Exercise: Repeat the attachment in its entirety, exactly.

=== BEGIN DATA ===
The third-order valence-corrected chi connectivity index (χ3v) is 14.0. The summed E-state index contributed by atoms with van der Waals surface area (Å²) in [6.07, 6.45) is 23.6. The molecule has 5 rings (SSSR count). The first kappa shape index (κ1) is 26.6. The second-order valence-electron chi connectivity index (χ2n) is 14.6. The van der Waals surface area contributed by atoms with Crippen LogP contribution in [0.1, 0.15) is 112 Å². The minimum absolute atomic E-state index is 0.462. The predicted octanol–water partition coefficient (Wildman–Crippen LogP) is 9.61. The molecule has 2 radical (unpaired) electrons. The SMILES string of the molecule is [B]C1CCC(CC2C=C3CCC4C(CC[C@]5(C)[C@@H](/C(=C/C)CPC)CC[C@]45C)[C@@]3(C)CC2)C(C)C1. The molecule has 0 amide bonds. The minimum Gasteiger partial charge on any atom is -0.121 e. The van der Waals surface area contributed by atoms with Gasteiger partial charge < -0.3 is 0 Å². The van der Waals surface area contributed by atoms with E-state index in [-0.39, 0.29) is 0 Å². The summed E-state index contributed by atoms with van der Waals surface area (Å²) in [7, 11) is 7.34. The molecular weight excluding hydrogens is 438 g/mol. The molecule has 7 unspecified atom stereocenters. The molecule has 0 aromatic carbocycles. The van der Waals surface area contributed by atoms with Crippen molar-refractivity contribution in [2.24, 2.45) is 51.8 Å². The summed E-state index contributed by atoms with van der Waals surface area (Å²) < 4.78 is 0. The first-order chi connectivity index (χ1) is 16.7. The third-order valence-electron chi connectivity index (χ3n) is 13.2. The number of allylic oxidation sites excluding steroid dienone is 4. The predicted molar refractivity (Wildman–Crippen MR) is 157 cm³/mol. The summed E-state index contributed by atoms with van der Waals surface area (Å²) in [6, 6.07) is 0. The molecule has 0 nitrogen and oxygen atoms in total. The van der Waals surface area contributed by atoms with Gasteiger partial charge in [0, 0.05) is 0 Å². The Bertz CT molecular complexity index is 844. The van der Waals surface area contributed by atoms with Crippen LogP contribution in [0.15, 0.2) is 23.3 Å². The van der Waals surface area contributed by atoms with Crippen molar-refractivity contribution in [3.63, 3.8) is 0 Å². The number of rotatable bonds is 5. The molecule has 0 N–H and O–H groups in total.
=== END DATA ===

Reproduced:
The third-order valence-corrected chi connectivity index (χ3v) is 14.0. The summed E-state index contributed by atoms with van der Waals surface area (Å²) in [6.07, 6.45) is 23.6. The molecule has 5 rings (SSSR count). The first kappa shape index (κ1) is 26.6. The second-order valence-electron chi connectivity index (χ2n) is 14.6. The van der Waals surface area contributed by atoms with Crippen LogP contribution in [0.1, 0.15) is 112 Å². The minimum absolute atomic E-state index is 0.462. The predicted octanol–water partition coefficient (Wildman–Crippen LogP) is 9.61. The molecule has 2 radical (unpaired) electrons. The SMILES string of the molecule is [B]C1CCC(CC2C=C3CCC4C(CC[C@]5(C)[C@@H](/C(=C/C)CPC)CC[C@]45C)[C@@]3(C)CC2)C(C)C1. The molecule has 0 amide bonds. The minimum Gasteiger partial charge on any atom is -0.121 e. The van der Waals surface area contributed by atoms with Gasteiger partial charge < -0.3 is 0 Å². The van der Waals surface area contributed by atoms with E-state index in [-0.39, 0.29) is 0 Å². The summed E-state index contributed by atoms with van der Waals surface area (Å²) in [7, 11) is 7.34. The molecular weight excluding hydrogens is 438 g/mol. The molecule has 7 unspecified atom stereocenters. The molecule has 0 aromatic carbocycles. The van der Waals surface area contributed by atoms with Crippen molar-refractivity contribution in [2.24, 2.45) is 51.8 Å². The summed E-state index contributed by atoms with van der Waals surface area (Å²) < 4.78 is 0. The first-order chi connectivity index (χ1) is 16.7. The third-order valence-electron chi connectivity index (χ3n) is 13.2. The number of allylic oxidation sites excluding steroid dienone is 4. The predicted molar refractivity (Wildman–Crippen MR) is 157 cm³/mol. The summed E-state index contributed by atoms with van der Waals surface area (Å²) in [6, 6.07) is 0. The molecule has 0 nitrogen and oxygen atoms in total. The van der Waals surface area contributed by atoms with Gasteiger partial charge in [0, 0.05) is 0 Å². The Bertz CT molecular complexity index is 844. The van der Waals surface area contributed by atoms with Crippen LogP contribution in [0.15, 0.2) is 23.3 Å². The van der Waals surface area contributed by atoms with Crippen molar-refractivity contribution in [3.63, 3.8) is 0 Å². The number of rotatable bonds is 5. The molecule has 0 N–H and O–H groups in total.